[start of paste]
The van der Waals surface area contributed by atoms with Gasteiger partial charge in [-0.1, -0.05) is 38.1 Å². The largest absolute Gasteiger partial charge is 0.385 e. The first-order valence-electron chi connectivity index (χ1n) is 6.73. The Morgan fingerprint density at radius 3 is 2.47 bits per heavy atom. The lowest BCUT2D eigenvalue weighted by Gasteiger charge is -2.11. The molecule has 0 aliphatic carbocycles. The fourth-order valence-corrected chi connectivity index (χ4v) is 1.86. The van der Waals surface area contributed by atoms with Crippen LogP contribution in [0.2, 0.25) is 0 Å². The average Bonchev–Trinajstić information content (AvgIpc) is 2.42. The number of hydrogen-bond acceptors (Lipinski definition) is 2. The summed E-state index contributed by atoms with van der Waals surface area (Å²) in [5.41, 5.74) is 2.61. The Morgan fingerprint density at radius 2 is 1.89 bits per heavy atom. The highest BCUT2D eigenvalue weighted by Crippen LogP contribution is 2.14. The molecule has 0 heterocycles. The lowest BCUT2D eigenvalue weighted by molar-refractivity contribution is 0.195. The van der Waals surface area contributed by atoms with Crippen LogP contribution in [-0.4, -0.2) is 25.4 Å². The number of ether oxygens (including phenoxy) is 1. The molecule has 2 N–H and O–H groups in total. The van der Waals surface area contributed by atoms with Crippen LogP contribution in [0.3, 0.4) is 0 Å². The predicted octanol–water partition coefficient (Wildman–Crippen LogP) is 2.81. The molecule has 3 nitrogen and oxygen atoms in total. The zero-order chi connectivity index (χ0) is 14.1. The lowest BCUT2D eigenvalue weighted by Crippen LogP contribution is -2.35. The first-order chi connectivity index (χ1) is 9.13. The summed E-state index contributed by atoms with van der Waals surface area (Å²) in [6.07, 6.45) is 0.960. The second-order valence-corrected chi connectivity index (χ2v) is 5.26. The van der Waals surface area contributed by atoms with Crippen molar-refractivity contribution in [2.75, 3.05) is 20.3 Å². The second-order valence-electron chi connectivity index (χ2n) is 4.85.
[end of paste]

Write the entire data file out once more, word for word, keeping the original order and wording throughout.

The van der Waals surface area contributed by atoms with Gasteiger partial charge in [-0.1, -0.05) is 38.1 Å². The largest absolute Gasteiger partial charge is 0.385 e. The first-order valence-electron chi connectivity index (χ1n) is 6.73. The Morgan fingerprint density at radius 3 is 2.47 bits per heavy atom. The lowest BCUT2D eigenvalue weighted by Gasteiger charge is -2.11. The molecule has 0 aliphatic carbocycles. The fourth-order valence-corrected chi connectivity index (χ4v) is 1.86. The van der Waals surface area contributed by atoms with Crippen LogP contribution in [0.2, 0.25) is 0 Å². The average Bonchev–Trinajstić information content (AvgIpc) is 2.42. The number of hydrogen-bond acceptors (Lipinski definition) is 2. The summed E-state index contributed by atoms with van der Waals surface area (Å²) in [5.41, 5.74) is 2.61. The Morgan fingerprint density at radius 2 is 1.89 bits per heavy atom. The highest BCUT2D eigenvalue weighted by Crippen LogP contribution is 2.14. The molecule has 0 heterocycles. The lowest BCUT2D eigenvalue weighted by molar-refractivity contribution is 0.195. The van der Waals surface area contributed by atoms with Crippen LogP contribution in [-0.4, -0.2) is 25.4 Å². The number of ether oxygens (including phenoxy) is 1. The molecule has 2 N–H and O–H groups in total. The van der Waals surface area contributed by atoms with Crippen LogP contribution in [0.3, 0.4) is 0 Å². The predicted octanol–water partition coefficient (Wildman–Crippen LogP) is 2.81. The molecule has 3 nitrogen and oxygen atoms in total. The zero-order chi connectivity index (χ0) is 14.1. The lowest BCUT2D eigenvalue weighted by Crippen LogP contribution is -2.35. The first-order chi connectivity index (χ1) is 9.13. The summed E-state index contributed by atoms with van der Waals surface area (Å²) in [6.07, 6.45) is 0.960. The second-order valence-corrected chi connectivity index (χ2v) is 5.26. The van der Waals surface area contributed by atoms with Crippen molar-refractivity contribution in [2.75, 3.05) is 20.3 Å². The second-order valence-electron chi connectivity index (χ2n) is 4.85.